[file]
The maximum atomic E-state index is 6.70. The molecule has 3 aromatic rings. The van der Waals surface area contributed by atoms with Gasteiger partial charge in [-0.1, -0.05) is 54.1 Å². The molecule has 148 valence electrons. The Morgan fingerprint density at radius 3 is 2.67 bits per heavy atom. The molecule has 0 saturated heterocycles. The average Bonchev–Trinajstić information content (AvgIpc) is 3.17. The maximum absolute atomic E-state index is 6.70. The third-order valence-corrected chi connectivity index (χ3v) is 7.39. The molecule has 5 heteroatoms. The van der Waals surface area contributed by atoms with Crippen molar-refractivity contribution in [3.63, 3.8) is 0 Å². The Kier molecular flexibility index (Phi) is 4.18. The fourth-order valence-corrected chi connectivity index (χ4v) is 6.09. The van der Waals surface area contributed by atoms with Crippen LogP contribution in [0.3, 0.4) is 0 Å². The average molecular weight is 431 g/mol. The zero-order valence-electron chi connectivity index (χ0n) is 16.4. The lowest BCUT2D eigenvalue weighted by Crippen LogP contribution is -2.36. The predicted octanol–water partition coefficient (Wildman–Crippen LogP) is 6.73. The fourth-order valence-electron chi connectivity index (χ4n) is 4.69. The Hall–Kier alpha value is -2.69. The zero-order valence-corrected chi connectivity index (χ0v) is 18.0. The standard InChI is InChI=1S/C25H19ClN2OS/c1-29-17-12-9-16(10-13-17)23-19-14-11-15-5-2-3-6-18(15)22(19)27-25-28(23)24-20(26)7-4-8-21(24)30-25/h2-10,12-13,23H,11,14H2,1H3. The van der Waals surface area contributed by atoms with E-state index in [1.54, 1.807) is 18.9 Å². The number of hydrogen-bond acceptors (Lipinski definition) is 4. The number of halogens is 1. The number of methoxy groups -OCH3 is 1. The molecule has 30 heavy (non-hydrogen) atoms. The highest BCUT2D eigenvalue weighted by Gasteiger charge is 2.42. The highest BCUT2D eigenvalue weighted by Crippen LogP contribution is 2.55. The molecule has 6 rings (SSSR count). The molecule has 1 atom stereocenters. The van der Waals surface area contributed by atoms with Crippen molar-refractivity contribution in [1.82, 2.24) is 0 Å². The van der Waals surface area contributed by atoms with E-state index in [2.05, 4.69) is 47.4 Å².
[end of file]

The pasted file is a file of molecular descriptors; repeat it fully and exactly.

The maximum atomic E-state index is 6.70. The molecule has 3 aromatic rings. The van der Waals surface area contributed by atoms with Gasteiger partial charge in [-0.1, -0.05) is 54.1 Å². The molecule has 148 valence electrons. The Morgan fingerprint density at radius 3 is 2.67 bits per heavy atom. The molecule has 0 saturated heterocycles. The average Bonchev–Trinajstić information content (AvgIpc) is 3.17. The maximum absolute atomic E-state index is 6.70. The third-order valence-corrected chi connectivity index (χ3v) is 7.39. The molecule has 5 heteroatoms. The van der Waals surface area contributed by atoms with Crippen molar-refractivity contribution in [3.63, 3.8) is 0 Å². The Kier molecular flexibility index (Phi) is 4.18. The fourth-order valence-corrected chi connectivity index (χ4v) is 6.09. The van der Waals surface area contributed by atoms with Crippen LogP contribution in [0.3, 0.4) is 0 Å². The average molecular weight is 431 g/mol. The zero-order valence-electron chi connectivity index (χ0n) is 16.4. The lowest BCUT2D eigenvalue weighted by Crippen LogP contribution is -2.36. The predicted octanol–water partition coefficient (Wildman–Crippen LogP) is 6.73. The fourth-order valence-electron chi connectivity index (χ4n) is 4.69. The Hall–Kier alpha value is -2.69. The zero-order valence-corrected chi connectivity index (χ0v) is 18.0. The standard InChI is InChI=1S/C25H19ClN2OS/c1-29-17-12-9-16(10-13-17)23-19-14-11-15-5-2-3-6-18(15)22(19)27-25-28(23)24-20(26)7-4-8-21(24)30-25/h2-10,12-13,23H,11,14H2,1H3. The van der Waals surface area contributed by atoms with E-state index in [1.54, 1.807) is 18.9 Å². The number of hydrogen-bond acceptors (Lipinski definition) is 4. The number of halogens is 1. The number of methoxy groups -OCH3 is 1. The molecule has 30 heavy (non-hydrogen) atoms. The highest BCUT2D eigenvalue weighted by Gasteiger charge is 2.42. The highest BCUT2D eigenvalue weighted by Crippen LogP contribution is 2.55. The molecule has 6 rings (SSSR count). The molecule has 1 atom stereocenters. The van der Waals surface area contributed by atoms with Crippen molar-refractivity contribution in [1.82, 2.24) is 0 Å². The van der Waals surface area contributed by atoms with E-state index in [2.05, 4.69) is 47.4 Å².